Asset markets have been generally orderly, and risks appear contained despite the recent turbulence in global financial markets. Similar to elsewhere in the region, the equity market has performed strongly in 2007, although prices dropped recently in response to the rise in global credit risk concerns. Property market prices have continued to strengthen with private residential prices rising by 21 percent (year-on-year) in the second quarter of 2007, but remain well below pre-Asian crisis levels.
The current account surplus widened further in 2006, reflecting strong export growth. At the same time, capital inflows surged, reflecting: (i) favorable growth prospects for Singapore and the ongoing appreciation of the Singapore dollar, which have increased the attractiveness of Singapore assets; (ii) increasing use of the Singapore dollar as a proxy for the strengthening major regional currencies; and (iii) greater foreign investor participation in the high-end property market. The current account surplus continued to rise in the first half of 2007, largely driven by the shifting of the income balance into positive territory.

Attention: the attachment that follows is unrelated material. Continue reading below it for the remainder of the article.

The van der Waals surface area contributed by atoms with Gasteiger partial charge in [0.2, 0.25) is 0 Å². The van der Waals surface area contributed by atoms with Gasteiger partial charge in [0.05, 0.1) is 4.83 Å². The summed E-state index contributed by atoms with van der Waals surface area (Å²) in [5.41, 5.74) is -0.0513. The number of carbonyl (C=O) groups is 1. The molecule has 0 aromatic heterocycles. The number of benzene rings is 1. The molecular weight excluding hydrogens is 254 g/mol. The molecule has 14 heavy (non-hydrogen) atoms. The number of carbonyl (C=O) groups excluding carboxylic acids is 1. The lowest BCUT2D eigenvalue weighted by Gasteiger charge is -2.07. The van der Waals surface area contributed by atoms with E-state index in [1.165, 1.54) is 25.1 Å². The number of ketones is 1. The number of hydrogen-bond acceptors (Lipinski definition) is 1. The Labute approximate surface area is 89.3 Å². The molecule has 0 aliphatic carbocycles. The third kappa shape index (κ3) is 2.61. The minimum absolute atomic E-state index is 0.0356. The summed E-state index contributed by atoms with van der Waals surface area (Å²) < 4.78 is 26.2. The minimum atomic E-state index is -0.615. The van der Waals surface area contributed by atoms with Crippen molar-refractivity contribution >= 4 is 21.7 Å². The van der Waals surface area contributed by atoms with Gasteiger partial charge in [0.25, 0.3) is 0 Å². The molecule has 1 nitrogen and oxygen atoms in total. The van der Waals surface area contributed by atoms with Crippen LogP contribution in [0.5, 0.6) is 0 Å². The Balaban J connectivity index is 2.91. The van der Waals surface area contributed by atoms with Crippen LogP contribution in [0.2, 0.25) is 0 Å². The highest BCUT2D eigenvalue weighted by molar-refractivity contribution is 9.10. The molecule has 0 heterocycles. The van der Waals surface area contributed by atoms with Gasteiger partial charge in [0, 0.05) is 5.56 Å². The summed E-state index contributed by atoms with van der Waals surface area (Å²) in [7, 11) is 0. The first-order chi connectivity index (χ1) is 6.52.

The monetary policy stance has been kept on a tightening bias since April 2004, targeting a modest and gradual appreciation of the nominal effective exchange rate (NEER). The Singapore dollar (as calculated by the IMF) has appreciated by about 2½ percent in nominal effective terms since the beginning of 2006.